Recently we’ve received a handful of questions from podcast hosts (our clients and not) about how to be better interviewers. Since many podcasts out there these days are interview style programs, we thought we’d provide the best 6 Tips for Podcast Interviewing that we could come up with. Hang on, here we go.
1. Breathe. This is (probably) not live.
The three dozen mistakes you make during an interview won’t ever be heard by anyone other than you and the interviewee. Why? Because we’re going to edit them out, that’s why. You’ll get better over time and mistakes will become more rare, but you’ll never be perfect and that’s okay, that’s what post production is for. Don’t let the fear of messing up take you out of the moment and make you anxious or uncomfortable. Relax, it’s going to sound great in the end.
2. Prepare your questions. Make them good.
Never go into an interview with the intention of winging it. While some people are gifted with the ability to just “make it up as they go”, you probably aren’t – most people aren’t. Put thought into these questions, don’t make them simple yes or no questions – and if you do, ensure they have immediate follow up questions. A 30-minute interview needs between five and seven well crafted, engaging questions. And hour requires ten to twelve. In our opinion, 45-minutes is the sweet spot so we always prepare ten and pick the best if we go over.
3. Never interrupt your guest, never interject.
Bring a pad of paper and a pen. While your guest is answering your question, if a question or an interjection pops into your head, stifle yourself. This interview is not about you it’s about them. Write your question or thought down and offer it once they are done speaking. Often you will find that your thought or question is addressed without the need to get involved. The only exception to this rule is laughing, mmhmm-ing (don’t over use this), and/or answering their questions if they engage you with one. Not only is all of this polite behavior, it prevents editing issues later down the line (see microphone bleed or audio spill), especially if you’re sharing a microphone or recording to a single audio file.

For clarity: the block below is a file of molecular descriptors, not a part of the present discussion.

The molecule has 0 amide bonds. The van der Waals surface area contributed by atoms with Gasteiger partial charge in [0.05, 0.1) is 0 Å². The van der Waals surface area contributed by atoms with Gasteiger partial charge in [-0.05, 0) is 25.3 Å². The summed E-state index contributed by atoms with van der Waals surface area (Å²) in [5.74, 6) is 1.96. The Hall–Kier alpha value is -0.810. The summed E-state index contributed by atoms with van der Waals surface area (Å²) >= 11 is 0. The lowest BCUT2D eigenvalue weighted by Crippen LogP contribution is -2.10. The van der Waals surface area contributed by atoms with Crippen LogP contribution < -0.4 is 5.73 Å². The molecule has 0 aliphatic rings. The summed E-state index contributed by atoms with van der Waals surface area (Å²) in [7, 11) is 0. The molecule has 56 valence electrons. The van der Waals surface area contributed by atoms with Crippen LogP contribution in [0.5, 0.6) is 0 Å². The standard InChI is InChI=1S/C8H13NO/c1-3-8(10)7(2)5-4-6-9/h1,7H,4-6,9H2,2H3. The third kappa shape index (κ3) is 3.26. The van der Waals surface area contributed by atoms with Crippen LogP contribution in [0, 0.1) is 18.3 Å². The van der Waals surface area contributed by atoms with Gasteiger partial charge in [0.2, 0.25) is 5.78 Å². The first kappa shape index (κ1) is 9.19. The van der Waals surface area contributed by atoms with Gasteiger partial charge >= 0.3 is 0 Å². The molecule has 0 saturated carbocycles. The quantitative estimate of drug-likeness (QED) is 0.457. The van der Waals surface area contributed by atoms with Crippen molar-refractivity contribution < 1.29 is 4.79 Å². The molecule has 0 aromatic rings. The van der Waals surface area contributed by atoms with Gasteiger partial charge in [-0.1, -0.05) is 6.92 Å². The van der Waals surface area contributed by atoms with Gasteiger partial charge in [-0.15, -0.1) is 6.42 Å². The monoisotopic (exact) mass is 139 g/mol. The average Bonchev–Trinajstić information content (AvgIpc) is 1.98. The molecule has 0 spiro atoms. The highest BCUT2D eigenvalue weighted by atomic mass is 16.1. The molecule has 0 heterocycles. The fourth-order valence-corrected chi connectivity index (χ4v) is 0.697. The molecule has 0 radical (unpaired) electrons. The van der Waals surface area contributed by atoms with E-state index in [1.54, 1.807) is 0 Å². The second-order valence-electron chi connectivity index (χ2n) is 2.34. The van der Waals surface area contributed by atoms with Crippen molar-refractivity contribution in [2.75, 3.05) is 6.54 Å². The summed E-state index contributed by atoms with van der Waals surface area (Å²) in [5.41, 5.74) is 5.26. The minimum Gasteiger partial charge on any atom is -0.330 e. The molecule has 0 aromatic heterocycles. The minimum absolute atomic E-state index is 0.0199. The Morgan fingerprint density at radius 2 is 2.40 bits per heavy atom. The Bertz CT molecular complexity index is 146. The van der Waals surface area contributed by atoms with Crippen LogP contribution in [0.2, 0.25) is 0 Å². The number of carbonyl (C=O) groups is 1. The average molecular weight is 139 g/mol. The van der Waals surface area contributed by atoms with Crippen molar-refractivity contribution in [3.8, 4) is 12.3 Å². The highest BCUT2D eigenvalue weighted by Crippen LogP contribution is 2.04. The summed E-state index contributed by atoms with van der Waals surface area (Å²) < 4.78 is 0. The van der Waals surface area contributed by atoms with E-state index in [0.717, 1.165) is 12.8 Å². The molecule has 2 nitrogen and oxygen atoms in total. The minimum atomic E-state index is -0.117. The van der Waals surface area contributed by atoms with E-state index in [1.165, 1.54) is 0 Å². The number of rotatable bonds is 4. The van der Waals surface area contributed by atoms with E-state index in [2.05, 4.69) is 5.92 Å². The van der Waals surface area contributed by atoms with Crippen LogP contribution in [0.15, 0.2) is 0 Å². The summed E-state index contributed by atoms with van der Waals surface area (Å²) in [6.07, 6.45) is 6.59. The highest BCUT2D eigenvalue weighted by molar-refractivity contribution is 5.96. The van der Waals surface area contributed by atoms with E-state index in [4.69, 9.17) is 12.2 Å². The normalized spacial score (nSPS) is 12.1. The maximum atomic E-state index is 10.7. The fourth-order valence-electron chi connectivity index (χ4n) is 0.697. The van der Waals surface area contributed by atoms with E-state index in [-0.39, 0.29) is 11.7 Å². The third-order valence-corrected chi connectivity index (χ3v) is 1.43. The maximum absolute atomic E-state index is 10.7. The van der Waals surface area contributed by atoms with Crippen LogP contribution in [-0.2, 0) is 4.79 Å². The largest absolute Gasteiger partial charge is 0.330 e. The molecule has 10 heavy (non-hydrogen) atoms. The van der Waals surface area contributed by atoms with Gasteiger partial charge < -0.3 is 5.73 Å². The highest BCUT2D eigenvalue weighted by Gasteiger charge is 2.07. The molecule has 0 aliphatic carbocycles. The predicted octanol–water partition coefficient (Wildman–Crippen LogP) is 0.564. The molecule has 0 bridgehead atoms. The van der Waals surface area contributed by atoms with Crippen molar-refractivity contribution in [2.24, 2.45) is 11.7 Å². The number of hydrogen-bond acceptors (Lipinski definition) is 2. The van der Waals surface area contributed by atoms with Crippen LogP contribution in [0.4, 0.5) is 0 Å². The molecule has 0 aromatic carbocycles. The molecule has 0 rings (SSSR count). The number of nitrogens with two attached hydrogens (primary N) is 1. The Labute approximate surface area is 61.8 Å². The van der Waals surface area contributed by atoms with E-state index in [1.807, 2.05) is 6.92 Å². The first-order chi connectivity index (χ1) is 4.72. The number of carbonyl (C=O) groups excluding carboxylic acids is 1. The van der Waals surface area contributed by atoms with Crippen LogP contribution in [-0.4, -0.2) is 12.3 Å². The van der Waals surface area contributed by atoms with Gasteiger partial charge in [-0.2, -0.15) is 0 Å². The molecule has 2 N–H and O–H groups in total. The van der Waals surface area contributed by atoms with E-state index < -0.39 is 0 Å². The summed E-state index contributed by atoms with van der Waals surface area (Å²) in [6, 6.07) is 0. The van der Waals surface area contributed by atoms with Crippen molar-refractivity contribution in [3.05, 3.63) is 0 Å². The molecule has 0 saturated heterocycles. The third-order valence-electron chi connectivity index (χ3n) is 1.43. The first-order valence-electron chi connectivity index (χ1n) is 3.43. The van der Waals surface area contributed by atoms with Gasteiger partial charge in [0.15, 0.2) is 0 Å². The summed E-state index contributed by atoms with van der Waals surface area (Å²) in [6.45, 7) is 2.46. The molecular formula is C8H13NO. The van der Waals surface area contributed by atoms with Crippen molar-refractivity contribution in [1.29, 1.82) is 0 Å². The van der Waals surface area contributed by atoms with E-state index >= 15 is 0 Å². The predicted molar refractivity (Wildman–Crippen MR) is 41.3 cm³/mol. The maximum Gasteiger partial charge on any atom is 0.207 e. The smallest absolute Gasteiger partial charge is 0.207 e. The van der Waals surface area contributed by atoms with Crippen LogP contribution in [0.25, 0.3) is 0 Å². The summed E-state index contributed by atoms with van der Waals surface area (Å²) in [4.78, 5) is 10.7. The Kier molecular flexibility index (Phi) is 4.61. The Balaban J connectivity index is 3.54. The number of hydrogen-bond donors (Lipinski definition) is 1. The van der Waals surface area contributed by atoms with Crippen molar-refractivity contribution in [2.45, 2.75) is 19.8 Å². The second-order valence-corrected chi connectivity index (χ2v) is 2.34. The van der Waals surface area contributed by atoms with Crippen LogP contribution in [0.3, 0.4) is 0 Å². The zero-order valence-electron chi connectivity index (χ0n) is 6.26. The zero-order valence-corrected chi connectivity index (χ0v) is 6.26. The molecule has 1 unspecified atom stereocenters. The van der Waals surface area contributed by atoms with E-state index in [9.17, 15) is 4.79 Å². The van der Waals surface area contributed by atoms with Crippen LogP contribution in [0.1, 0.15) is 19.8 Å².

4. For goodness sake, embrace the take!
There is absolutely no good reason in a non-live interview that you can’t say “[Guest], can we do that last bit again? I don’t feel like I asked the question properly and I’d like to try it again.” This doesn’t mean the guest has to re-answer the question, but it allows you to say something a second time and have your editor replace the mispoken portion with the correctly spoken portion. The same applies for the guest. If they say, “Actually, can I try that again? I don’t feel like I answered the way I wanted to.” Let them.
5. Buy a “Take Marker”
A take marker is something you use just before you are going to try another take. We use a loud dog clicker, but anything that creates a loud, short sound, is good. Even a clap of the hands or a whistle is good. These kinds of “markers” create a unique appearance in the larger wave form of an audio file and make it easier for your editor to spot takes while editing (this can speed up turn around times significantly). Use a take marker after you screw something up to indicate the point where you tried it again.
6. Individual audio files.
Your editor has a lot to do already, taking your interview from raw to finished. If all voices are recorded to the same single audio file, he or she must first spend time separating those voices to their own tracks. This can take hours depending on the length of the interview and while you might think, “Well that’s what I pay them for”, it’s not. You pay your editor to fix your mistakes and make you sound as professional as possible, this does not mean you have no duty to quality or responsibility to improve yourself. Always ensure that your setup can produce as many separate audio files as there are guests/hosts. For more information on “multi-tracking”, please read this article by The Podcast Host.
Hope this has been helpful! Take care!